In Feist Publications Inc. v. Rural Telephone Service Co. Inc., Rural Telephone Service Co. publishes a typical telephone directory consisting of white pages and yellow pages. The white pages list in alphabetical order the names of rural subscribers together with their towns and telephone numbers. The yellow pages list Rural’s business subscribers alphabetically by category and feature classified advertisements of various sizes. To obtain white pages listings for its area-wide directory, Feist Publications Inc. approached different telephone companies operating in North West. Kansas and offered to pay for the right to use their white pages listings. Of them, only Rural refused. Unable to license Rural’s white pages listings, Feist used them without Rural’s consent. Rural sued for copyright infringement in the District Court taking the position that Feist, in compiling its own directory, could not use the information contained in Rural’s white pages. Rural assorted that Feist’s employees were obliged to travel door to door or conduct a telephone survey to discover the same information for themselves. Feist responded that such efforts were economically impractical and, in any event, unnecessary because the information copied was beyond the scope of copyright protection. The United States Supreme Court held that the sine qua non of copyright is originality. To qualify for copyright protection, a work must be original to the author. Original, as the term is used in copyright, means only that the work was independently created by the author (as opposed to copied from other works), and that it possesses at least some minimal degree of creativity. The requisite level of creativity is extremely low; even a slight amount will suffice. The vast majority of works make the grade quite easily, as they possess some creative spark, no matter how crude, humble or obvious it might be. Originality does not signify novelty; a work may be original even though it closely resembles other works so long as the similarity is fortuitous, not the result of copying. The Court further held that no one claim originality as to the facts. This is because facts do not owe their origin to an act of authorship. The distinction is one between creation and discovery: the first person to find and report a particular fact has not created the fact; he or she has merely discovered its existence. Factual compilations, on the other hand, may possess the requisite originality. The compilation author typically chooses which facts to include, in what order to place them, and how to arrange the collected data so that they may be used effectively by readers. These choices as to selection and arrangement, so long as they are made independently by the compiler and entail a minimal degree of creativity, are sufficiently original. Thus, if the compilation author clothes facts with an original collocation of words, he or she may be able to claim a copyright in this written expression. The Court goes on to hold that the primary objective of copyright is not to reward the labour of authors, but to promote the progress of science and useful arts. To this end, copyright assures authors the right to their original expression but encourages others to build freely upon the ideas and information conveyed by a work. Only the compiler’s selection and arrangement may be protected; however, the raw facts may be copied at will. The Court rejected the doctrine of the “sweat of the brow” as this doctrine had numerous flaws, the most glaring being that it extended copyright protection in a compilation beyond selection and arrangement – the compiler’s original contributions – to the facts themselves. A subsequent compiler was not entitled to take one word of information previously published, but rather had to independently work out the matter for himself, so as to arrive at the same result from the same common sources of Information. “Sweat of the brow” courts thereby eschewed the most fundamental axiom of copyright law that no one may copyright facts or ideas. The “sweat of the brow” doctrine flouted basic copyright principles and it creates a monopoly in public domain materials without the necessary justification of protecting and encouraging the creation of writings by authors.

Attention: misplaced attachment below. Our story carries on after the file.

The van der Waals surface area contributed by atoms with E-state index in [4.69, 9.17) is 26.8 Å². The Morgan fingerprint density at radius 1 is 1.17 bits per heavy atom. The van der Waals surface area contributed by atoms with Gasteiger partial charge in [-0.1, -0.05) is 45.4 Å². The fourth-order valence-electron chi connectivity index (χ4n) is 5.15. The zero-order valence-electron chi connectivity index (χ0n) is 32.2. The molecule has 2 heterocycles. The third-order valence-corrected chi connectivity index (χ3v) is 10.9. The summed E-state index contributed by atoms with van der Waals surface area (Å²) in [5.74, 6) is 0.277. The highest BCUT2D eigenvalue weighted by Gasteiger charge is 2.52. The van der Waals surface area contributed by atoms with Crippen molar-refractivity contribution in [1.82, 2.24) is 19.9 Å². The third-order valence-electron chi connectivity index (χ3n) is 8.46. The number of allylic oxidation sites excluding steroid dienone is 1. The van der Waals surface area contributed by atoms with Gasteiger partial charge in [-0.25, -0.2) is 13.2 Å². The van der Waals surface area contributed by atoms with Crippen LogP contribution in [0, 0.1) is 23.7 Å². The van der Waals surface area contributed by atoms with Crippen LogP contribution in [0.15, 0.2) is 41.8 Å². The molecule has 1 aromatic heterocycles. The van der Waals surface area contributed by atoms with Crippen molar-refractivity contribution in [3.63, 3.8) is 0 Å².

The judgment in Matthew Bender & Co., Inc. v. West Publishing Co. 158 F.3d 674 (2nd Cir. 1933), is of United States Court of Appeals, Second Circuit, which directly covers the reports of the judgments of the courts. The facts involved in the case are that the West Publishing Co. and West Publishing Corp. (“West”) obtain the text of judicial opinions directly from courts. It alters these texts into (i) independently composed features, such as syllabus, headnotes which summarize the specific points of law recited in each opinion and key numbers which categorize points of law into different legal topics and sub-topics and (ii) additions of certain factual information to the text of the opinions, including parallel or alternative citations to cases, attorney information, and data on subsequent procedural history. West publishes the case reports in different series of case reporters collectively known as “National Reporter System”. Two series of case reporters at issue in that case were the Supreme Court Reporter and the Federal Reporter. Hyper Law publishes and markets CD-ROMs which are compilations of the Supreme Court and the United States Court of Appeals that cover approximately the same ground. Hyper Law intends to expand its CD-ROM product taking the material from the West publications. Hyper Law intervened and sought a judgment declaring that the individual West case reports that are left after redaction of the first category of alterations do not contain copyrightable material. It was hold by the Court that for copyright protection, the material does not require novelty or invention, but minimal creativity is required. All of West’s alterations to judicial opinions involve the addition and arrangement of facts, or the rearrangement of data already included in the opinions, and, therefore, any creativity in these elements of West’s case reports lies in West’s selection and arrangement of this information. West’s choices on selection and arrangement can reasonably be viewed as obvious, typical and lacking even minimal creativity. Copyright protection is unavailable for both derivative works and compilations alike unless, when analyzed as a whole, they display sufficient originality so as to amount to an original work of authorship. Originality requires only that the author makes the selection or arrangement independently and that it displays some material with minimal level of creativity. Whole a copy of something in the public domain will not, if it be merely a copy, support a copyright, a distinguishable variation will. To support a copyright there must be at least some substantial variation, not merely a trivial variation such as, might occur in the translation to a different medium. Creativity in selection and arrangement, therefore, is a function of (i) the total number of options available, (ii) external factors that limit the viability of certain options and render others non-creative, and (iii) prior uses that render certain selections ‘garden variety’.